On average, across all regions of the United States, public school districts receive about 45% of their funding from local sources (taxes and bonds); 45% from their respective states (also taxes and bonds); and 10% from the Federal Government.   Because these funding sources are mostly ‘downstream’ from local economic and social trends, they provide a uniquely granular proxy for many things, including direct purchases of school furniture and equipment as well as related trends in demography, business activity, employment, and state/local commitment to the broader idea of ‘Public Education.’

After a long and fairly steady trend of 2-4% annual growth during the Baby Boom, public school enrollment (and funding) began to stall in the late 1990s.  Funding contracted significantly during the Great Recession-although enrollment did not-putting intense operating pressure on public schools.  According to data collected by the National Center for Education Statistics and reported by National Public Radio, as recently as 2014 there were still 36 states spending less per student than in 2008, when the Great Recession began.  This prolonged downturn has been a real challenge for America’s public schools.  It has also made benchmarking more difficult.

Despite these analytical challenges, the Company interprets this year’s favorable results as a reflection of improved economic stability and employment across many regions of the country, resulting in better tax receipts and more support for state and local school bonds.  In addition, Management believes the Company’s steady investment in flexible, low-cost domestic manufacturing is beginning to generate market share gains as the economic logic of outsourcing begins to shift.

In particular, recent extensions of the typical public school instructional calendar have shortened the summer delivery season to about seven weeks, making proximity and responsiveness even more essential for on-time furniture deliveries.  The Company’s two vertically integrated fabrication and distribution facilities totaling over 2 million square feet were ideally located to respond to this year’s increase in demand.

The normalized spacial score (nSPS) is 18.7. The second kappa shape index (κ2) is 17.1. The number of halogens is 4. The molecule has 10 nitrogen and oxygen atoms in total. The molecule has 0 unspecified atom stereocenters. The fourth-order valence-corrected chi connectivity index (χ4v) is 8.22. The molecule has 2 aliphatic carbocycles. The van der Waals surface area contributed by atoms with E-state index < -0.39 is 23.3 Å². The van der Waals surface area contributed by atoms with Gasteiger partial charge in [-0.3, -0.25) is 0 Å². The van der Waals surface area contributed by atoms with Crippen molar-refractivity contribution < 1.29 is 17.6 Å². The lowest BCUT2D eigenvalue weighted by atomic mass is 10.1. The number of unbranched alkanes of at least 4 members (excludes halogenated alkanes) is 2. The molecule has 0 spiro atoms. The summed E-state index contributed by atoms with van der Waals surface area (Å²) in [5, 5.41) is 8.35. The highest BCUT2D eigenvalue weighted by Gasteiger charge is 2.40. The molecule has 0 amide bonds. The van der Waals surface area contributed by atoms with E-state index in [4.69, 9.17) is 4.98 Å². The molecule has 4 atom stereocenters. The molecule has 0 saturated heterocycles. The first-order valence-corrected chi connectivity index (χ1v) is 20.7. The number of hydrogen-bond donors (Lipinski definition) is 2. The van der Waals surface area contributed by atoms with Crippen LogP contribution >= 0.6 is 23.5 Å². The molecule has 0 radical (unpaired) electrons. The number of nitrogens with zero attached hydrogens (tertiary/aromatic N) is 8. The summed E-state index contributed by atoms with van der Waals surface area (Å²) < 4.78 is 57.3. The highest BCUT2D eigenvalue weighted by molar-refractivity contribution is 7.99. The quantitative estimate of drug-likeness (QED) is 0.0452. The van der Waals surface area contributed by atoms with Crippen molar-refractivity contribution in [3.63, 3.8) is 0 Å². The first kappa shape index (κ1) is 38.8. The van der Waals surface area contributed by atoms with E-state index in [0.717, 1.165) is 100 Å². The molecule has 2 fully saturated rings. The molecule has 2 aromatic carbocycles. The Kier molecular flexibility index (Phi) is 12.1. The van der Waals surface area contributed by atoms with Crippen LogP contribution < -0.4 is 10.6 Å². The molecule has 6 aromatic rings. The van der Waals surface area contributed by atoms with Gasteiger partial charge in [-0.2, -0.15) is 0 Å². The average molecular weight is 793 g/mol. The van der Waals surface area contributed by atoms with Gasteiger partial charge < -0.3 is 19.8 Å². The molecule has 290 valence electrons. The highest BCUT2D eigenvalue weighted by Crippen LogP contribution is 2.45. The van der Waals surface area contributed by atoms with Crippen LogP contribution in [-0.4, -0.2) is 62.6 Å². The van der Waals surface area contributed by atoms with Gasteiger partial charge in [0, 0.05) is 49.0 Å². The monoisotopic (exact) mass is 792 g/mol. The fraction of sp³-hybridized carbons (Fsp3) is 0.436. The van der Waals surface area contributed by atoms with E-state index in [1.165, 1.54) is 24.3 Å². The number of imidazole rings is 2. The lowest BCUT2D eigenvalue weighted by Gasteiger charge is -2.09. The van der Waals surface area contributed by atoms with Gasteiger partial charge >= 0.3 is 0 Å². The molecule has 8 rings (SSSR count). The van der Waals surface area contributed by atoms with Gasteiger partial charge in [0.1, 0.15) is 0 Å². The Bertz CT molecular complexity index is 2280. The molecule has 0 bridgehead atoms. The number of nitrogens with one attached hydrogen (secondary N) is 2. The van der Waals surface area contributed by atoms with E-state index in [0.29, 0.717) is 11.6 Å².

Virco Chairman and CEO Robert Virtue was pleased with this summer’s performance: “We’re best when we’re busy, and this was a busy summer.  Order rates were good all the way through July.  Because our experienced staff has been here before, we were able to accelerate smoothly to higher operating levels.  Morale is great and we’re looking forward to a solid fall season and an early start to preparations for another big summer next year.”

Virco President Doug Virtue concurred: “After many years of playing defense, it was fun to play offense.  By design, we’ve turned the personal trust between our manufacturing and service teams into a strategic differentiator.  There’s a very personal, very direct connection between our factory floors and America’s public school campuses.  Many of our employees count more than thirty years of service.  They have a sense of personal responsibility for each and every delivery, including the ongoing service that continues afterwards.”